Where a landlord does not comply with the provision of the ordinance the tenant shall be entitled to bring an action in court and is entitled to remedies including exemplary damages up to $2,000, abatement and refund of rent for the period the tenant occupied the property without being provided the requisite certification, and reimbursement of the legal fees and costs so incurred. Of particular note is that a notice requirement, requiring tenants to notify their landlord in writing before filing suit, has been removed from the current version of the ordinance.

However, for the reasons that follow, the Superior Court in Hand applied provisions of the ordinance which have since been amended or removed entirely, requiring it to put together a complex puzzle of duties and liabilities when interpreting the ordinance and the tenant’s “leases.”

During her 17 years of occupancy, the tenant in Hand alleged that she and her landlord executed a second and third lease agreement in 2006 and 2013, respectively, the latter of which included a rent increase, provided for an additional child occupant, and a lease term that would be month-to-month, the opinion said.

Concurrently with the tenant’s occupancy at the property, the city of Philadelphia’s lead paint disclosure requirements were amended several times, requiring the Superior Court in Hand to put together a complex puzzle of duties and liabilities when interpreting the ordinance and the tenant’s “leases” in Hand.

At the outset, the Superior Court in Hand determined that the tenant had only renewed her original 2002 lease and that no new lease had been executed. In doing so, the Superior Court made this determination based on the language of the lease and the conduct of the parties— importantly, the 2002 lease stated that “in the event neither Landlord or the Tenant give notice of non-renewal to the other, the lease will continue for another term … with the rest of the lease remaining the same.”

Additionally, the Superior Court in Hand pointed out that the lease stated that any changes must be written and signed by both the landlord and the tenant to be enforceable. In other words, even though her rent increased in 2006 and 2013, the tenant never executed a new lease and the lease literally stated it would automatically renew if neither side gave the requisite notice.

Next, the Superior Court determined that the ordinance only applied to an existing landlord-tenant relationship (i.e., tenants cannot sue after their lease term is already over). In making this finding, the Superior Court adopted the holding of a trial court’s ruling made in the Philadelphia County Court of Common Pleas in Houston v. Analaris Homes, No. 01449, 2019 Phila. Ct. Com. Pl. LEXIS 6 (Phila. Ct. Com. Pl. Jan. 30, 2019). This determination marked a threshold standing issue which would effectively bar tenants from suing their landlords retroactively.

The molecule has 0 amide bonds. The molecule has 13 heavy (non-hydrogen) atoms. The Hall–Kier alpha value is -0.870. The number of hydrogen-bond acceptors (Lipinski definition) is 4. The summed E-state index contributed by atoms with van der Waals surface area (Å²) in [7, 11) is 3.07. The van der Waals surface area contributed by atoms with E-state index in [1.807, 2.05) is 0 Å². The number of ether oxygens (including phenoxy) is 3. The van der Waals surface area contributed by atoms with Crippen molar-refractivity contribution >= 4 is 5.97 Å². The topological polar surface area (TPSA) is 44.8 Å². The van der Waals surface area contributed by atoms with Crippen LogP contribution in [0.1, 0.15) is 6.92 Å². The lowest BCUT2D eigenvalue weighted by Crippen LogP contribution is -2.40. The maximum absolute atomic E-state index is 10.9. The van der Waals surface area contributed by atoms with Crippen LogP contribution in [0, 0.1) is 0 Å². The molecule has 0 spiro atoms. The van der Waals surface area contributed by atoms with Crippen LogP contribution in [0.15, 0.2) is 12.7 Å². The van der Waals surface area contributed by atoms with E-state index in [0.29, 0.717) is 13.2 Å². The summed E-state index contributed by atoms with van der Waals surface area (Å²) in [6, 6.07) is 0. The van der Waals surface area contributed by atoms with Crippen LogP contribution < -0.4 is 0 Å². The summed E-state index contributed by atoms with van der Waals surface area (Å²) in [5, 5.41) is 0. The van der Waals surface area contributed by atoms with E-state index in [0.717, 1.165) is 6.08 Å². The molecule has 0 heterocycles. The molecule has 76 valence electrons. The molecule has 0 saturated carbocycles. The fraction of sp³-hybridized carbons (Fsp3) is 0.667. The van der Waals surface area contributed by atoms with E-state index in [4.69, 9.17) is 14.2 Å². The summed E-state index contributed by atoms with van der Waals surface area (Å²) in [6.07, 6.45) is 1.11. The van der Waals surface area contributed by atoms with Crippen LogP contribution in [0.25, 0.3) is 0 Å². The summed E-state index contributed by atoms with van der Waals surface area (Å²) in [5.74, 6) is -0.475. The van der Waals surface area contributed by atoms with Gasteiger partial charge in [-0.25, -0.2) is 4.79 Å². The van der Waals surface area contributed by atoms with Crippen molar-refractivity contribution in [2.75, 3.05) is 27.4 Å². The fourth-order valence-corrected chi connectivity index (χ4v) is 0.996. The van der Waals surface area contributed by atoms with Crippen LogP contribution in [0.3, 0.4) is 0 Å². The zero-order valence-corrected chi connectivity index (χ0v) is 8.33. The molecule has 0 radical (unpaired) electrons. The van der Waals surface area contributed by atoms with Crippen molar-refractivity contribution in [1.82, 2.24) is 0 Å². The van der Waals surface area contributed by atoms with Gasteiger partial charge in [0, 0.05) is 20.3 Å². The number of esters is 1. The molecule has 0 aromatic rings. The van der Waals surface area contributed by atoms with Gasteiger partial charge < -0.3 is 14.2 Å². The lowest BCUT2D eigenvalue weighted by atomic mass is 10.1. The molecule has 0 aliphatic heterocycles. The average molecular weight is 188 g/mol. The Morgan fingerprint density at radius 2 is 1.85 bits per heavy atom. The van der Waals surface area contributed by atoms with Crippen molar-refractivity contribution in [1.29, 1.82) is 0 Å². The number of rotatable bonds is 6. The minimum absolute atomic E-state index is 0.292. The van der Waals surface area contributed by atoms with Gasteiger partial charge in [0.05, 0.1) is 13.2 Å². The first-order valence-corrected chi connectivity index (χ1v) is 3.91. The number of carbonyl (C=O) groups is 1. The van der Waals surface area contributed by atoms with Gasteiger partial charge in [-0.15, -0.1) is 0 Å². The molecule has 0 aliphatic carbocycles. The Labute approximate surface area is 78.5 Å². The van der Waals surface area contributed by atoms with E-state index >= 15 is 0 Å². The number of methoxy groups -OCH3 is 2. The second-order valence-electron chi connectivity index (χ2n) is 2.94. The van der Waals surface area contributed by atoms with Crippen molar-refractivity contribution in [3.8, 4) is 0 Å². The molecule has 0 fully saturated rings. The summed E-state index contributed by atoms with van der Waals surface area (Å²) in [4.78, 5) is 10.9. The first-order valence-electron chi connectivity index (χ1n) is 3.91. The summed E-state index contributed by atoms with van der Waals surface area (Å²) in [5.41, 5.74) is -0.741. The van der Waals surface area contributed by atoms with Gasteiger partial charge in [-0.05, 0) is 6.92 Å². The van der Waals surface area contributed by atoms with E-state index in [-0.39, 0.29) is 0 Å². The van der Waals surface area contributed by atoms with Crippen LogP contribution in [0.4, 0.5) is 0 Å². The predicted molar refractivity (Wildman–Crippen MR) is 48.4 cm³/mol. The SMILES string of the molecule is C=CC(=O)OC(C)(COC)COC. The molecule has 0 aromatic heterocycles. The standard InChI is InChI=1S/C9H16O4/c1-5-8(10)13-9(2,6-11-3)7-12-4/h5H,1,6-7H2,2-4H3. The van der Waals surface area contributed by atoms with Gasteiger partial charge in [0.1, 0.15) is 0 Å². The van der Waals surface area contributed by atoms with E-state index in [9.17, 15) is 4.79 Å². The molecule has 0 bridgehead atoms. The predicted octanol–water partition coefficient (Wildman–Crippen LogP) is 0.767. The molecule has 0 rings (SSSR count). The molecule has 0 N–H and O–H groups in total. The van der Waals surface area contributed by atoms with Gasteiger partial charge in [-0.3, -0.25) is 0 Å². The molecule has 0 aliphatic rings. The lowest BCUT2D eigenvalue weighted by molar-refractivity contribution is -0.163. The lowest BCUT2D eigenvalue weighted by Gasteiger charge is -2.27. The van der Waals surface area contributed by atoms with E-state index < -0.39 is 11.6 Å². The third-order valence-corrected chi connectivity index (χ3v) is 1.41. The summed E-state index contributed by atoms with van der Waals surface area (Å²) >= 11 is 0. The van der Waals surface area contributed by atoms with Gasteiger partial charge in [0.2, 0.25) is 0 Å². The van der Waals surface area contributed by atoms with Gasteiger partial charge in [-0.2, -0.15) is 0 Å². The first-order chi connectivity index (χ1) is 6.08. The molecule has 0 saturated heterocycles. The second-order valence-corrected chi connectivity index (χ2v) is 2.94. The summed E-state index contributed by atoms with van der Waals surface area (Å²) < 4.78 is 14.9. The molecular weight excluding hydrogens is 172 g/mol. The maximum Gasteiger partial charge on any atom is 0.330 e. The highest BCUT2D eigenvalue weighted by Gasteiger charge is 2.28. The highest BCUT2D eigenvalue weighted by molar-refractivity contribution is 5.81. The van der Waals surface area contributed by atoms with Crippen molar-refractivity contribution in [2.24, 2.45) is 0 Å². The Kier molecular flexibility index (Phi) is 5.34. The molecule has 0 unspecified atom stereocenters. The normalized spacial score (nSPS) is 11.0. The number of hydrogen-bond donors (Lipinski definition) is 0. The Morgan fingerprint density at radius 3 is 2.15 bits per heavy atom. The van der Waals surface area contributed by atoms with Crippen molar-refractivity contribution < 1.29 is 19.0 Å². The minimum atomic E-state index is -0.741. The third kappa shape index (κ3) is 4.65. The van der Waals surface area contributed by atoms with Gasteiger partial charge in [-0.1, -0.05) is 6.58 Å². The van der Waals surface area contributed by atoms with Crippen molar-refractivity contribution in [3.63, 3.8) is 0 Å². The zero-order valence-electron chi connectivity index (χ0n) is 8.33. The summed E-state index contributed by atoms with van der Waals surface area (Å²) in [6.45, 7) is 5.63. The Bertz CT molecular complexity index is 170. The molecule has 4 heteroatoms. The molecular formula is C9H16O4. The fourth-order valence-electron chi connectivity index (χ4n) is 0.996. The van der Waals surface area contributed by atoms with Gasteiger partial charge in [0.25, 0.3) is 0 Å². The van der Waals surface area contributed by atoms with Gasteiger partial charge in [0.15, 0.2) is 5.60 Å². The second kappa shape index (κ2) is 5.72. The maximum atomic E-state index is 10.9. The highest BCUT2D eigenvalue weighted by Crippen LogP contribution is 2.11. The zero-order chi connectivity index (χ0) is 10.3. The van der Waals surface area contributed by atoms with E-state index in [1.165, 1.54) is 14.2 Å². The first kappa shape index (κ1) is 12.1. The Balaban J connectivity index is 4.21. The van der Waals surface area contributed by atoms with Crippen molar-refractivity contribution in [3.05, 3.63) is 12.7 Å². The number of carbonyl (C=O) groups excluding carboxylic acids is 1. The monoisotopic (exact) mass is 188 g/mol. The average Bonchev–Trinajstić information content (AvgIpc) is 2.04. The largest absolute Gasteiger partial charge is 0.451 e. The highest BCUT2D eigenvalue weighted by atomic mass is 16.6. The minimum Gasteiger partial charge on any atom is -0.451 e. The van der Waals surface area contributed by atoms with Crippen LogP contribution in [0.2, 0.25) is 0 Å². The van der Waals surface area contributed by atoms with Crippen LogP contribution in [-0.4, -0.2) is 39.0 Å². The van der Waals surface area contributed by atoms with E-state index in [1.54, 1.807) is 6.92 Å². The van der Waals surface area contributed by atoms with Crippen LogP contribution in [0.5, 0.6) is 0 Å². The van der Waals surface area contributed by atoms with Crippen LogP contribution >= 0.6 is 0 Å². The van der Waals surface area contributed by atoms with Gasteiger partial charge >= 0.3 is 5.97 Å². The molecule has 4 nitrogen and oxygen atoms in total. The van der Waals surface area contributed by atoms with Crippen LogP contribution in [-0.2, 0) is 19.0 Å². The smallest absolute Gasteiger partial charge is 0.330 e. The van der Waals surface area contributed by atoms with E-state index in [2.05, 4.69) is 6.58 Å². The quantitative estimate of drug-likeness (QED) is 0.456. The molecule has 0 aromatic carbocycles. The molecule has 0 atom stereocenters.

Can holdover tenants sue under the ordinance? Where is the line drawn for who is a tenant? The language used by the Superior Court in Hand that the ordinance only covers parties in an “existing lease relationship” and that a tenant cannot bring a claim “after a lease agreement has been satisfactorily completed” may be grounds for further judicial interpretation in the Philadelphia Municipal Court and beyond in the coming years.

Lastly, the Superior Court in Hand concluded that a notice requirement, which has since been removed in the 2017 amendment to the ordinance, still applied to the tenant because her lawsuit was premised upon a new lease allegedly executed in 2013.

The Superior Court also determined that a list of repairs that mentioned paint but did not specifically express concern about lead paint did not satisfy the tenant’s notice requirement.

Alan Nochumson is the sole shareholder of Nochumson P.C., a legal services firm with a focus on real estate, land use & zoning, litigation, and business counseling for the people of Pennsylvania and New Jersey. Nochumson is a frequent author and lecturer on issues commonly confronting businesses, individuals and professionals. You can reach him at 215-399-1346 or alan.nochumson@nochumson.com.

Alex Goldberg is an associate attorney at the firm. You can reach him at 215-399-1346 or alex.goldberg@nochumson.com.

Reprinted with permission from The Legal Intelligencer © 2022 ALM Media Properties, LLC. All rights reserved. Further duplication without permission is prohibited. For information, contact 877-257-3382, reprints@alm.com or visit www.almreprints.com.